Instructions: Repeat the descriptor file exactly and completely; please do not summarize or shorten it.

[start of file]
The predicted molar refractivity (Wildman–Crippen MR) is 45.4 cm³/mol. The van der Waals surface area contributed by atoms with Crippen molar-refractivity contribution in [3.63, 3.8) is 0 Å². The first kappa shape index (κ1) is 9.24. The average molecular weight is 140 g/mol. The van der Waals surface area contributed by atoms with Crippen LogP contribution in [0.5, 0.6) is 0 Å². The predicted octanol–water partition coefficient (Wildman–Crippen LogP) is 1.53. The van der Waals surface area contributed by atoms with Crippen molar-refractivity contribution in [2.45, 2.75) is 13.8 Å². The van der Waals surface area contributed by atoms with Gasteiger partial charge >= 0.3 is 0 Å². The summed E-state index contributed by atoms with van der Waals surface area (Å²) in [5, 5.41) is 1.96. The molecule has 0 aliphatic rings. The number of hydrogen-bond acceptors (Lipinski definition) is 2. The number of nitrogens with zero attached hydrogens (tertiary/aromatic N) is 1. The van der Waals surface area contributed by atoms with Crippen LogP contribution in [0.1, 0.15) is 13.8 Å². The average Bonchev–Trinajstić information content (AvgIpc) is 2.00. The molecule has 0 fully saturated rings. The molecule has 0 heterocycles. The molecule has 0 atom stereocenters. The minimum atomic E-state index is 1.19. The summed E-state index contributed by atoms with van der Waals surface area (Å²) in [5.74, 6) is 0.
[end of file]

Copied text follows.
The predicted molar refractivity (Wildman–Crippen MR) is 45.4 cm³/mol. The van der Waals surface area contributed by atoms with Crippen molar-refractivity contribution in [3.63, 3.8) is 0 Å². The first kappa shape index (κ1) is 9.24. The average molecular weight is 140 g/mol. The van der Waals surface area contributed by atoms with Crippen LogP contribution in [0.5, 0.6) is 0 Å². The predicted octanol–water partition coefficient (Wildman–Crippen LogP) is 1.53. The van der Waals surface area contributed by atoms with Crippen molar-refractivity contribution in [2.45, 2.75) is 13.8 Å². The van der Waals surface area contributed by atoms with Gasteiger partial charge >= 0.3 is 0 Å². The summed E-state index contributed by atoms with van der Waals surface area (Å²) in [5, 5.41) is 1.96. The molecule has 0 aliphatic rings. The number of hydrogen-bond acceptors (Lipinski definition) is 2. The number of nitrogens with zero attached hydrogens (tertiary/aromatic N) is 1. The van der Waals surface area contributed by atoms with Crippen LogP contribution in [0.1, 0.15) is 13.8 Å². The average Bonchev–Trinajstić information content (AvgIpc) is 2.00. The molecule has 0 fully saturated rings. The molecule has 0 heterocycles. The molecule has 0 atom stereocenters. The minimum atomic E-state index is 1.19. The summed E-state index contributed by atoms with van der Waals surface area (Å²) in [5.74, 6) is 0.